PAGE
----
Doctoral Dissertations

Date of Award


Degree Type


Degree Name

Doctor of Philosophy


Civil Engineering

Major Professor

Shuai Li

Committee Members

Qiang He, Mingzhou Jin, Jindong Tan


Hospitals, schools, airports, and other environments built for mass gatherings can become hot spots for microbial pathogen colonization, transmission, and exposure, greatly accelerating the spread of infectious diseases across communities, cities, nations, and the world. Outbreaks of infectious diseases impose huge burdens on our society. Mitigating the spread of infectious pathogens within mass-gathering facilities requires routine cleaning and disinfection, which are primarily performed by cleaning staff under current practice. However, manual disinfection is limited in terms of both effectiveness and efficiency, as it is labor-intensive, time-consuming, and health-undermining. While existing studies have developed a variety of robotic systems for disinfecting contaminated surfaces, those systems are not adequate for intelligent, precise, and environmentally adaptive disinfection. They are also difficult to deploy in mass-gathering infrastructure facilities, given the high volume of occupants. Therefore, there is a critical need to develop an adaptive robot system capable of complete and efficient indoor disinfection.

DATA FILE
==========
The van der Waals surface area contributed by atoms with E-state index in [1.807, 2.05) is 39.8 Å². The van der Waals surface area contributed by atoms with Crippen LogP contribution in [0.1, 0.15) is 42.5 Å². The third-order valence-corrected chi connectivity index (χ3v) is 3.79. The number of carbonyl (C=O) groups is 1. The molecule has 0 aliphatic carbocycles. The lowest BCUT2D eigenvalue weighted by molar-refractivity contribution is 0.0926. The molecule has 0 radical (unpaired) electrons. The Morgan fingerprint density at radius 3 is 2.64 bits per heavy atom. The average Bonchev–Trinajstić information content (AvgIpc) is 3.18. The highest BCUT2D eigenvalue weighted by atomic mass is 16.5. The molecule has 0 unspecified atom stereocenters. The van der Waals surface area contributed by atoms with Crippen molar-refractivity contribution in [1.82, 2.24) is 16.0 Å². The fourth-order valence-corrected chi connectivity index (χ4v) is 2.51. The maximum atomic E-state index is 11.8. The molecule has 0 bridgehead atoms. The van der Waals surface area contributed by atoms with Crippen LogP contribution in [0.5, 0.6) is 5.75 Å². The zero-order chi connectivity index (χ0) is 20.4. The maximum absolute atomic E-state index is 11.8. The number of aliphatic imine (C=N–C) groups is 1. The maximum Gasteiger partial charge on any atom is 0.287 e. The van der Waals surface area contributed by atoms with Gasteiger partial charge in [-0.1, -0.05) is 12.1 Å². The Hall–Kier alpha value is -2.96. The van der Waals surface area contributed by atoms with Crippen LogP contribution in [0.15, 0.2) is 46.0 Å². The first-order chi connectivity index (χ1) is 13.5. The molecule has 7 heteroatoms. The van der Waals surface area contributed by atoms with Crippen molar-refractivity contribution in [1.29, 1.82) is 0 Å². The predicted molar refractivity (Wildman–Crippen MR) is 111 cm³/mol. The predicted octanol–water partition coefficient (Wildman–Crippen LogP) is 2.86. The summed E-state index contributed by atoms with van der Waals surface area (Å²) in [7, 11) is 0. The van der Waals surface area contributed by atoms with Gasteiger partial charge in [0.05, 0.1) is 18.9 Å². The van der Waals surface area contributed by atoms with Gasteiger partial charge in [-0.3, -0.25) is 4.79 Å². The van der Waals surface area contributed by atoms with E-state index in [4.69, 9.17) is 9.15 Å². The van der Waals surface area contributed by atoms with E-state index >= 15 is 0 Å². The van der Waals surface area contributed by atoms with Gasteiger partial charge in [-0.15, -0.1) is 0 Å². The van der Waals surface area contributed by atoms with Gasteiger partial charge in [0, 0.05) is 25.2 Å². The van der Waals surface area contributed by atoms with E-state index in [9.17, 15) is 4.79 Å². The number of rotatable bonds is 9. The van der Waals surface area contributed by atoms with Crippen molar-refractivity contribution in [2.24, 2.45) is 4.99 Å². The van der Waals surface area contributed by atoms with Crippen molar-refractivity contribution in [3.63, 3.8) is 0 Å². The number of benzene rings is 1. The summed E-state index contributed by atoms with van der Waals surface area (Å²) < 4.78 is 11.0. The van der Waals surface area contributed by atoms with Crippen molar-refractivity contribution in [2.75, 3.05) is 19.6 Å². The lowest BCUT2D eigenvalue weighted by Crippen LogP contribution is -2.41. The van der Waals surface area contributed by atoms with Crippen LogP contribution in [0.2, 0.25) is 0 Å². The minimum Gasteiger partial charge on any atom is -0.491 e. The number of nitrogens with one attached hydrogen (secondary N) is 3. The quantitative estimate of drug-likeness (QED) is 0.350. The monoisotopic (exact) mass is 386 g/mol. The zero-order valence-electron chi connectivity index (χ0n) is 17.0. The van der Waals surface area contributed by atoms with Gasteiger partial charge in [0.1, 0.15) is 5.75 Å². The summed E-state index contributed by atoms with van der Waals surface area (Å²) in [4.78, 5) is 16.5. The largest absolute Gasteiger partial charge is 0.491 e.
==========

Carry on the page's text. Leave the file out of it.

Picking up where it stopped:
The overarching goal of this research is to develop an artificial intelligence (AI)-enabled robotic system that adapts to ambient environments and social contexts for precise and efficient disinfection. This would maintain environmental hygiene and health, reduce unnecessary labor costs for cleaning, and mitigate opportunity costs incurred from infections. To these ends, this dissertation first develops a multi-classifier decision fusion method, which integrates scene graph and visual information, in order to recognize patterns in human activity in infrastructure facilities. Next, a deep-learning-based method is proposed for detecting and classifying indoor objects, and a new mechanism is developed to map detected objects in 3D maps. A novel framework is then developed to detect and segment object affordance and to project them into a 3D semantic map for precise disinfection. Subsequently, a novel deep-learning network, which integrates multi-scale features and multi-level features, and an encoder network are developed to recognize the materials of surfaces requiring disinfection. Finally, a novel computational method is developed to link the recognition of object surface information to robot disinfection actions with optimal disinfection parameters.

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